All in a days work?

The 9 to 5 or the 24/7 ? when do we really clock off? When is it time for a new direction?

 

 

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I never really knew what I wanted to ‘be’ when I left school and in my day, girls were really just geared to be secretaries or housewives.  There is nothing wrong with either and I have indeed, been both.  All I knew, way back then, is that I wanted to be ‘something’ and I wanted the ‘something’ to make me feel good about what I was doing, and to do what I was ‘doing’ well.

I left school at 16 because I was offered a job in an office.  I  and another girl, were recommended by our school principal, to a local plumbing contractor, as  ‘good candidates’ for the position.   After our interviews, I was offered the job and took it with both hands.  I hadn’t even had my exam results (Inter-Cert) so I figured, I must be good, as he offered me the job on my merit, rather than my qualifications.  This, indeed, made me feel good.  The year was 1981 and lots of people left school at 16 to go to work.  It wasn’t really a big deal.

I found the job quite lonely and even boring sometimes as it was just me in the office, while the boss and his apprentice were out fulfilling contracts.  I was there to answer the phone, type any letters and send out the invoices.  I was even sent to his accountants to learn about v.a.t and all other essentials needed to do the profit and loss accounts.   This wasn’t quite the idea of ‘being something’ that I had envisaged, but I had a sense of pride and took pride in my work.  I also left home and rented a bedsit nearby, so I could easily get to work.  My parents lived 7 miles from the town and our village didn’t have such a thing as a bus service.  I had no option but to move into town to get to my job.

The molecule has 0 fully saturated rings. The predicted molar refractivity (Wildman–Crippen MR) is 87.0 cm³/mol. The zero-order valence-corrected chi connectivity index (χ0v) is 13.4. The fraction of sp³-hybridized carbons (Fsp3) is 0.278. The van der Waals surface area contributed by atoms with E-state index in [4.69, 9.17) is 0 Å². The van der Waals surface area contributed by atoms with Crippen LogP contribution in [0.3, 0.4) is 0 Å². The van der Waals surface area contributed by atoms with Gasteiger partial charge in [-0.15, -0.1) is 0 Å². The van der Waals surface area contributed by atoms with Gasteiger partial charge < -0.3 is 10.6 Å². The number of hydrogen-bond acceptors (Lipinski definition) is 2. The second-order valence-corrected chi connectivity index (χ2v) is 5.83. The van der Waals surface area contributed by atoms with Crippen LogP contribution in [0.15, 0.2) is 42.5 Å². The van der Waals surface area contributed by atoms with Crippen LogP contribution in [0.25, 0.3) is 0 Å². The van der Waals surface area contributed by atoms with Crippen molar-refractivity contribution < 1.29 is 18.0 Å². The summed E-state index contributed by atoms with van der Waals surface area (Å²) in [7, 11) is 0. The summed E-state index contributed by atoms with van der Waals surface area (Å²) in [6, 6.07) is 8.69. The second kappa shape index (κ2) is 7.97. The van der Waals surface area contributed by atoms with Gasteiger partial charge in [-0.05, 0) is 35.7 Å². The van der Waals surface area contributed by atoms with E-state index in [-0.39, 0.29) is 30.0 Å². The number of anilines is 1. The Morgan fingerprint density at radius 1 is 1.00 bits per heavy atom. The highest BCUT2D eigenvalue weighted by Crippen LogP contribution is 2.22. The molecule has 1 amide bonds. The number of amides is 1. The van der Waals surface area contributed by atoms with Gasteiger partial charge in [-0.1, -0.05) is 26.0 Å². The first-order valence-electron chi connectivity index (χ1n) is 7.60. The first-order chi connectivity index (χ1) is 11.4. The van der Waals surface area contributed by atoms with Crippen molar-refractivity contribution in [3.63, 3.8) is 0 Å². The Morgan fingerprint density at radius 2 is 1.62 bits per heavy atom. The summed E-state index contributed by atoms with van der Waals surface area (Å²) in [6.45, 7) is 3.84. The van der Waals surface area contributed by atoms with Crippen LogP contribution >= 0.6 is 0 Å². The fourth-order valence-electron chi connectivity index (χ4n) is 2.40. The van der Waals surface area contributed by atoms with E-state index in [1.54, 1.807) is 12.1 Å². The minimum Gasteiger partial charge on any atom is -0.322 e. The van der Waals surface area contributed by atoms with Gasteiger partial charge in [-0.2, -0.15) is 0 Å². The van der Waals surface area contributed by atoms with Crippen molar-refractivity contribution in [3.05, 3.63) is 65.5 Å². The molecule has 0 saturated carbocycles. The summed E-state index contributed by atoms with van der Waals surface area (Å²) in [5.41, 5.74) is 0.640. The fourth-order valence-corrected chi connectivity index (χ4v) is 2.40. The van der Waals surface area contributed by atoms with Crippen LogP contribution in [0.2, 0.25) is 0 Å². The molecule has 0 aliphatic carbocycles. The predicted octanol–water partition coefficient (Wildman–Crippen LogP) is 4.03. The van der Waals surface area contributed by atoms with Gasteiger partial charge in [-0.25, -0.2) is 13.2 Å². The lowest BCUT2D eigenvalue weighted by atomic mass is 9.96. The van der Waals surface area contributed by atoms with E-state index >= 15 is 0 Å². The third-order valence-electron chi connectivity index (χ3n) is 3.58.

Since that first job, I have had many many jobs both in Ireland and in the UK.  I can honestly say I have ‘drifted’ into most of them.  I first got involved in legal office work (law firm)  when I went  back to live in England, the place of my birth and home until I was 14).  I was 19 years old at this stage, and my best friend, from my childhood, got me a 2 week stint as an audio typist in the firm that she was working in.  Another secretary was going on her annual 2 week holidays and my dear friend recommended me to cover her leave.  I was terrified but excited too.  I had never done audio typing before, but it was work and I needed the money.   I lasted the two weeks and was given a good recommendation by the Solicitor that I worked for.   That was my first taste of working in a law firm and I really enjoyed it.  Years later I went on to not only work as a legal secretary but also to study and practice law.